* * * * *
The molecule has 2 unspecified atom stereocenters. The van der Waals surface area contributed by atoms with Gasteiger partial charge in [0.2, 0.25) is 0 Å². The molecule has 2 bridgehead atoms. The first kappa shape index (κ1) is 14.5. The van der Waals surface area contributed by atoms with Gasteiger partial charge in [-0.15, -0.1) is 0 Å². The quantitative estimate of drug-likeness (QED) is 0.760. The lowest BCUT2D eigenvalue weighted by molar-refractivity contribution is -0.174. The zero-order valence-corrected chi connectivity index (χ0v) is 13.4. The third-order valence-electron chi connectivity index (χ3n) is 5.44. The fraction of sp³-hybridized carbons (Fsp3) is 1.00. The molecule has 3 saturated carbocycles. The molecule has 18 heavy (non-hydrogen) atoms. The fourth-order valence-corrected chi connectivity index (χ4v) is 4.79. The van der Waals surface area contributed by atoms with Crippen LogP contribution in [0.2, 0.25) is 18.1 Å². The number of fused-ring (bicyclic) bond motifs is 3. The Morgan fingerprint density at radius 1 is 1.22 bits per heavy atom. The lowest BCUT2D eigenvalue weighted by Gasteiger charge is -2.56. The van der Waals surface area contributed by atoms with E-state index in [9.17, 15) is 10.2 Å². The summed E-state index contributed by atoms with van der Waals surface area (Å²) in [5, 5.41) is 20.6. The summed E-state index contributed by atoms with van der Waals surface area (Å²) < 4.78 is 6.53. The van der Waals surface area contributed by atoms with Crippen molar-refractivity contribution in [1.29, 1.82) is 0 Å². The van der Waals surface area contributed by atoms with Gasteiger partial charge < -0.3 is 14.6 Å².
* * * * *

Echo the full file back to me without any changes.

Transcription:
The molecule has 2 unspecified atom stereocenters. The van der Waals surface area contributed by atoms with Gasteiger partial charge in [0.2, 0.25) is 0 Å². The molecule has 2 bridgehead atoms. The first kappa shape index (κ1) is 14.5. The van der Waals surface area contributed by atoms with Gasteiger partial charge in [-0.15, -0.1) is 0 Å². The quantitative estimate of drug-likeness (QED) is 0.760. The lowest BCUT2D eigenvalue weighted by molar-refractivity contribution is -0.174. The zero-order valence-corrected chi connectivity index (χ0v) is 13.4. The third-order valence-electron chi connectivity index (χ3n) is 5.44. The fraction of sp³-hybridized carbons (Fsp3) is 1.00. The molecule has 3 saturated carbocycles. The molecule has 18 heavy (non-hydrogen) atoms. The fourth-order valence-corrected chi connectivity index (χ4v) is 4.79. The van der Waals surface area contributed by atoms with Crippen LogP contribution in [0.2, 0.25) is 18.1 Å². The number of fused-ring (bicyclic) bond motifs is 3. The Morgan fingerprint density at radius 1 is 1.22 bits per heavy atom. The lowest BCUT2D eigenvalue weighted by Gasteiger charge is -2.56. The van der Waals surface area contributed by atoms with E-state index in [9.17, 15) is 10.2 Å². The summed E-state index contributed by atoms with van der Waals surface area (Å²) in [5, 5.41) is 20.6. The summed E-state index contributed by atoms with van der Waals surface area (Å²) < 4.78 is 6.53. The van der Waals surface area contributed by atoms with Crippen molar-refractivity contribution in [1.29, 1.82) is 0 Å². The van der Waals surface area contributed by atoms with Gasteiger partial charge < -0.3 is 14.6 Å².